Hilex Poly, a South Carolina-based manufacturer of plastic bags, has agreed to settle a lawsuit that it and two other plastic bag manufacturers had filed against ChicoBag, a California company that makes reusable bags. Along with the two other plastic bag companies (Superbag Operating, LTD., and Advance Polybag, Inc.), Hilex Poly had sued on the grounds that a “Learn the Facts” page on ChicoBag’s website was “false and misleading” and had caused the companies “irreparable harm.”
As noted in a press release, ChicoBag’s “Learn the Facts” page contained “widely accepted third party statistics regarding the impact of single-use plastic bags on the environment.” When ChicoBag requested that the three plastic bag companies back up their claims about the actual recycling rate of plastic bags, Superbag Operating and Advance Polybag withdrew from the lawsuit. Now the lone plaintiff, Hilex Poly has agreed to settle.
It’s a victory for the environment and environmental advocates that Care2 members helped to make happen. ChicoBag Founder and president Andy Keller presented Hilex Poly with 25,000 signatures from petitions including this one from Care2. Other grassroots organizations that submitted signatures were the Surfrider Foundation, Heal the Bay, Earth Resource Foundation, Environmental Working Group and Green Cities California.
The settlement is not only a victory for ChicoBag. It also means that the public will be accurately informed about the environmental impact of single-use plastic bags. According to the settlement agreement, Hilex Poly and ChicoBag have agreed to a number of provisions including:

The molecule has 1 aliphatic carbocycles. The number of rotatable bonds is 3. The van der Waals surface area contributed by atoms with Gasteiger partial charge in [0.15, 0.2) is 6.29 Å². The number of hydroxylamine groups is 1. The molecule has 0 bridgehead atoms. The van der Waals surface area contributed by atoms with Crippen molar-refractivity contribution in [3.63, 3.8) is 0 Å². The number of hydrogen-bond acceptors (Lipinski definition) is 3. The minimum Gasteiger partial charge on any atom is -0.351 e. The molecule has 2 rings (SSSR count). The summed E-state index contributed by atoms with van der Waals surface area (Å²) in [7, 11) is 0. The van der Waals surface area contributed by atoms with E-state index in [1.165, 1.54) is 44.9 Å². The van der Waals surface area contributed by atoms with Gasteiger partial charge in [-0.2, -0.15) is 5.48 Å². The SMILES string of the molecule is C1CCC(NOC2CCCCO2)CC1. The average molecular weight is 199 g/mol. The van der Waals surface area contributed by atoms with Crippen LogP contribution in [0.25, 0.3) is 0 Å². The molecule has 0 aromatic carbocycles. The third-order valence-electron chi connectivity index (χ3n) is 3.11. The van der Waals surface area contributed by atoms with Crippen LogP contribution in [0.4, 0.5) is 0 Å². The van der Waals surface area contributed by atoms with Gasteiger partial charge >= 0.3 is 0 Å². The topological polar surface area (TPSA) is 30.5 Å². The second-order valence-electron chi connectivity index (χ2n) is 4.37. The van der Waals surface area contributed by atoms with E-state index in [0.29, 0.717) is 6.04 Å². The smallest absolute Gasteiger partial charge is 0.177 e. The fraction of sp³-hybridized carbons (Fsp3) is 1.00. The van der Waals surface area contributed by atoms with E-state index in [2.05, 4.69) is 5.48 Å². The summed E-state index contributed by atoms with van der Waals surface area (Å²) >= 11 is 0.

ChicoBag had already updated its website in regard to Hilex Poly’s earlier concerns.
In a statement, Keller, who dons 500 plastic bags as the “Bag Monster,” commented on how the lawsuit, which had “started as a bullying tactic,” has “morphed into two wins for the environment” by requiring plastic bags manufacturers to provide accurate information about the impact of single-use plastic bags:
“First, Hilex Poly can no longer inflate plastic bag recycling numbers by including non-bag wrap and plastic film. And they have also agreed to acknowledge that plastic bags can become wind-blown litter despite proper disposal and to better educate the public.”
“Ultimately, I hope this settlement will encourage Hilex Poly and the rest of the plastic bag industry to refrain from filing any future frivolous lawsuits, stop attacking reusable bags, and instead invest their dollars into reducing unnecessary single-use bag consumption and litter, while developing solutions to meet the growing consumer demand for more sustainable products.”
To all who signed the petition, thank you!
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